The economic troubles in Europe also weighed on results, which missed Wall Street expectations.
The software company said Thursday that net income was $4.47 billion, or 53 cents per share, in the fiscal first quarter, which ended Sept. 30. That was down from $5.7 billion, or 68 cents per share, a year ago.
Analysts were on average expecting 56 cents per share, according to FactSet.
Revenue fell 8 per cent to $16 billion, missing the average analyst estimate of $16.5 billion.
Microsoft's stock initially fell more than 3 per cent in extended trading after the release of the results but recovered to $29.04, which was 46 cents, or 1.5 per cent, below its price at the close of regular trading.
Analyst Collin Gillis at BGC Financial said executives reassured investors on a conference call, noting that trends in Microsoft's Server and Tools business, which has been the fastest-growing division, were better than they appeared at first glance.
That division makes software for servers and software developers, and is moving from licensing it out program by program to striking multi-year licensing deals. That's curbing the growth rate for now but sets the company up for better performance in the future, Gillis said.
Analysis of the Windows results were complicated by the deferral of $783 million in license fees for PCs pre-loaded with Windows 8. Microsoft, which is based in Redmond, Wash., can't recognize the revenue until the units go on sale on Oct. 26.
It also deferred $384 million in license fees from PCs that shipped with Windows 7 but are eligible for a $15 upgrade to Windows 8, and $189 million for the PCs that shipped with the new version of Office or are eligible for an upgrade.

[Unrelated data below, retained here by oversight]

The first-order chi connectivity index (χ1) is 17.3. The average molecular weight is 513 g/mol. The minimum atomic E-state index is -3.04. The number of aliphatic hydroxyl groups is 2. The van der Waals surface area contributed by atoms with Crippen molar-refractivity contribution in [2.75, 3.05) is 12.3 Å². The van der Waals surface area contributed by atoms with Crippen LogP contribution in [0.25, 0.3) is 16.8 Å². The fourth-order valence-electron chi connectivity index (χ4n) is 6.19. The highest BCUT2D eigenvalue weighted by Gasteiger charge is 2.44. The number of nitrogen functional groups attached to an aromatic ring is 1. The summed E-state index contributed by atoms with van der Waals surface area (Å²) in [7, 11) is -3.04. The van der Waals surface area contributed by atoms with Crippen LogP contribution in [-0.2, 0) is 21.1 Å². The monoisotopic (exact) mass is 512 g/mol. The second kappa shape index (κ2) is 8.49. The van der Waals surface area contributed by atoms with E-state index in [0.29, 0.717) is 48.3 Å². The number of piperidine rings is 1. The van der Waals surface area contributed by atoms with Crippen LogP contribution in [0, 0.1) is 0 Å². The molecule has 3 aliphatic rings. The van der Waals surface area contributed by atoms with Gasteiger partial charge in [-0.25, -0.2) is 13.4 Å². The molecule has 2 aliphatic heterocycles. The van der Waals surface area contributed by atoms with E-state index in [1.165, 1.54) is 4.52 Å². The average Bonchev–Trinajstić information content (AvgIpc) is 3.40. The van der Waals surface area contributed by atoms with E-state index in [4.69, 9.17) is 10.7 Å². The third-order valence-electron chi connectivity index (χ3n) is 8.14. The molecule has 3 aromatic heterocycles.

Excluding those deferrals and other adjustments, net income was $6.66 billion, or 65 cents per share, down 7 per cent from last year. Revenue was flat with last year's figure at $17.3 billion.
Excluding the deferrals, revenue for the Windows division fell 9 per cent from a year ago, roughly in line with the decline in global PC shipments in the third quarter reported by research firms Gartner and IDC. Consumers held off buying PCs ahead of Windows 8 and probably steered some of their electronics dollars toward tablets and smartphones.
Windows 8 is the most significant revamp since Windows 95 and sports a completely new look that's intended to be consistent across PCs, tablets and smartphones. It's designed from the ground up for touch-sensitive screens, and Microsoft has high hopes that it will keep Windows relevant in a world where tablets are starting to eat into PC sales. It's also making its own tablets for the first time, and is set to launch them along with Windows 8.
In the Business Division, Microsoft's largest, posted a 1 per cent increase in revenue, excluding the deferrals for Office.Suggest a correction